1. ## A counter-example?

Hello

I'm working on the exercises of Munkres' Topology. Section 30, exercise 1-a says: "Show that in a first-countable $\displaystyle T_1$ space, every one-point set is a $\displaystyle G_{ \delta}$ set"

Now, I've seen the solution to this exercise and I believe it's wrong, because it assumes that a countable basis at x is a family of sets that get "arbitrarily small", that is, it's like a countable collection of balls of radius 1/n (I know the space doesn't need to be metrizable, I'm just giving the intuition). This assumption is wrong because there could be a strange topology in $\displaystyle R$ in which the neighbourhoods of 0 would be intervals of the form (-1-1/n,1+1/n). This is a countable basis at 0.

Now the counter example: $\displaystyle R$ with the finite complement topology. In this topology, it is $\displaystyle T_1$ and first countable, but no one-point set is a $\displaystyle G_{ \delta}$ set.

Is this counter-example right? Thanks in advance

2. ## Re: A counter-example?

Originally Posted by ModusPonens
Munkres' Topology. Section 30, exercise 1-a says: "Show that in a first-countable $\displaystyle T_1$ space, every one-point set is a $\displaystyle G_{ \delta}$ set"

Now, I've seen the solution to this exercise and I believe it's wrong, because it assumes that a countable basis at x is a family of sets that get "arbitrarily small", that is, it's like a countable collection of balls of radius 1/n (I know the space doesn't need to be metrizable, I'm just giving the intuition). This assumption is wrong because there could be a strange topology in $\displaystyle R$ in which the neighbourhoods of 0 would be intervals of the form (-1-1/n,1+1/n). This is a countable basis at 0.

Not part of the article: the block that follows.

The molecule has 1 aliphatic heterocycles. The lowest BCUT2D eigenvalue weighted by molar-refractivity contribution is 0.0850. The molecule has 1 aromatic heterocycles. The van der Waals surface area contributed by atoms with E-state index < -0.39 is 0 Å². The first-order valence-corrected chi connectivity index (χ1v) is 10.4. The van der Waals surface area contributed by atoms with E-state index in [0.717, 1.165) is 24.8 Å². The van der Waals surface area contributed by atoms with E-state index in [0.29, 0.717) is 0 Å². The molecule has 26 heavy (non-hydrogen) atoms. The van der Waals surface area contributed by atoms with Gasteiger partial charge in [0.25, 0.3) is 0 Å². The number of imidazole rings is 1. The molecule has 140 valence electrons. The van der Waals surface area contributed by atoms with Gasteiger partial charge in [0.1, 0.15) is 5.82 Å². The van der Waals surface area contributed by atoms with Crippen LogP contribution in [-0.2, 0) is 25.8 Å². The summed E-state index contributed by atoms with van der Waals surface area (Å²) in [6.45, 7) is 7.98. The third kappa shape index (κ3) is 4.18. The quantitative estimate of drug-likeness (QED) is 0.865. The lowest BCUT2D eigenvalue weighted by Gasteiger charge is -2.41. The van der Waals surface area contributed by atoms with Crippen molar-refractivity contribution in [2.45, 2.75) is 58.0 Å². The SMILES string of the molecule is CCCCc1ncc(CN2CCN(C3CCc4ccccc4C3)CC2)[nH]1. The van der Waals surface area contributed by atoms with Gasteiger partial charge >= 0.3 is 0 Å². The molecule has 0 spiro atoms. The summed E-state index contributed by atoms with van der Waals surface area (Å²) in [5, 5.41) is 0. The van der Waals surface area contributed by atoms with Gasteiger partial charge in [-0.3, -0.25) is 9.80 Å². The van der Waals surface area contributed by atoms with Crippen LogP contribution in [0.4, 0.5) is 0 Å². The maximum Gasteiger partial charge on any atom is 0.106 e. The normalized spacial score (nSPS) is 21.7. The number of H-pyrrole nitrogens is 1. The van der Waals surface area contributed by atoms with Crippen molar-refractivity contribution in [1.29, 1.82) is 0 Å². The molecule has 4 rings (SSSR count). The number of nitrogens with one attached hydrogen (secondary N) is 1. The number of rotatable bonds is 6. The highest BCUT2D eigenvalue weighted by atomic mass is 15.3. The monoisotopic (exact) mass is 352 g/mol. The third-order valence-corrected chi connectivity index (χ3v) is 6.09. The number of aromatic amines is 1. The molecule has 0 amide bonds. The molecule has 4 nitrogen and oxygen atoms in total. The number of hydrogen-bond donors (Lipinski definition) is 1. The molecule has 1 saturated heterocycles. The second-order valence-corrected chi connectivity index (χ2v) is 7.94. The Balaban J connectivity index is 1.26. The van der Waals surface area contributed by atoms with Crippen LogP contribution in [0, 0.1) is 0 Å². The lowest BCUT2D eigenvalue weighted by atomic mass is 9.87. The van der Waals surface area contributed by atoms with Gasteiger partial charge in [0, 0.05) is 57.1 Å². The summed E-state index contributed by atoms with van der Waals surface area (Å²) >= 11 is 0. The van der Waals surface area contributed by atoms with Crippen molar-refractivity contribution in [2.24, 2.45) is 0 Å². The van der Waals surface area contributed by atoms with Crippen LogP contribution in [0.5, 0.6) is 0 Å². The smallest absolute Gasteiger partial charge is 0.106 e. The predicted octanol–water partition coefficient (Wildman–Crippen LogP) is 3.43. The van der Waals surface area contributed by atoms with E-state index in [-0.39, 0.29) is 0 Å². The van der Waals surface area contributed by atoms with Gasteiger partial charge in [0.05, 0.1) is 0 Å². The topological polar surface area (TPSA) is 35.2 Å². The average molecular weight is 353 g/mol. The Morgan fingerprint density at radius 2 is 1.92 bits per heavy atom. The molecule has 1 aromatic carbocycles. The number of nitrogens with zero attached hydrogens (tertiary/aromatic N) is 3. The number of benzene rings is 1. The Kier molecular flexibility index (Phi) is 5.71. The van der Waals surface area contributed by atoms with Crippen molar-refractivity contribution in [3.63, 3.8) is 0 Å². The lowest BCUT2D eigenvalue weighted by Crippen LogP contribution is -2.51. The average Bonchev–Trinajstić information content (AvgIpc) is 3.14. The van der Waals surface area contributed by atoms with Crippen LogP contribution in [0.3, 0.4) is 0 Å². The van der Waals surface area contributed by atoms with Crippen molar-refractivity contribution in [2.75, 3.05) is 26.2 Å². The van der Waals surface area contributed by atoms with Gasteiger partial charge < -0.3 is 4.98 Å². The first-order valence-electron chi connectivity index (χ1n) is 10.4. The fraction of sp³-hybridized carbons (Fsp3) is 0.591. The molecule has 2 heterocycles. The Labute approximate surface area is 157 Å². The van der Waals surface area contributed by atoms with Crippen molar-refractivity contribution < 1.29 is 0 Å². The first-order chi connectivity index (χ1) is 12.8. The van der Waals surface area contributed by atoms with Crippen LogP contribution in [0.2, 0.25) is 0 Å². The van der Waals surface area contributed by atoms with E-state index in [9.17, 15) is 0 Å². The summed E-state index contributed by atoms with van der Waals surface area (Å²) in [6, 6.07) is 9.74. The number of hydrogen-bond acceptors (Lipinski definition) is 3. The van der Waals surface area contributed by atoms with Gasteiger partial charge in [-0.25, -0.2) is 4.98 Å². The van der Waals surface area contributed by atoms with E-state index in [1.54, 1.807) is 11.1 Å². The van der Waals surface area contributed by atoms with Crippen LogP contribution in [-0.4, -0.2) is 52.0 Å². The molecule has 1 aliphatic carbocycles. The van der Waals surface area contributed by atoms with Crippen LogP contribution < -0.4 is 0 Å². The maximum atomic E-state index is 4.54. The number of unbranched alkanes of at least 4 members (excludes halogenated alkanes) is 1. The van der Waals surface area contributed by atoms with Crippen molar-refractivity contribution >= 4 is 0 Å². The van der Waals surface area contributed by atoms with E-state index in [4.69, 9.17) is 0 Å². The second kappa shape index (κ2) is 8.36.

Now the counter example: $\displaystyle R$ with the finite complement topology. In this topology, it is $\displaystyle T_1$ and first countable, but no one-point set is a $\displaystyle G_{ \delta}$ set.
"An example of a space which is not first-countable is the cofinite topology on an uncountable set (such as the real line)."

3. ## Re: A counter-example?

Thank you, but I don't understand why. Why isn't the family $\displaystyle \{ B_n : B_0=R- \{ x+1 \} ;B_n=B_{n-1}- \{x+n \} \}$ a countable basis at x?

And if you can explain that, please explain how to prove the original question.

4. ## Re: A counter-example?

Originally Posted by ModusPonens
Thank you, but I don't understand why. Why isn't the family $\displaystyle \{ B_n : B_0=R- \{ x+1 \} ;B_n=B_{n-1}- \{x+n \} \}$ a countable basis at x?
How do you define a local basis?
And why do you think the above is one?

5. ## Re: A counter-example?

I will transcribe the definition from the book.

A space X is said to have a countable basis at x if there is a countable collection B of neighborhoods of x such that each neighborhood of x contains at least one of the elements of B. A space that has a countable basis at each of its points is said to satisfy the first countability axiom, or to be first-countable.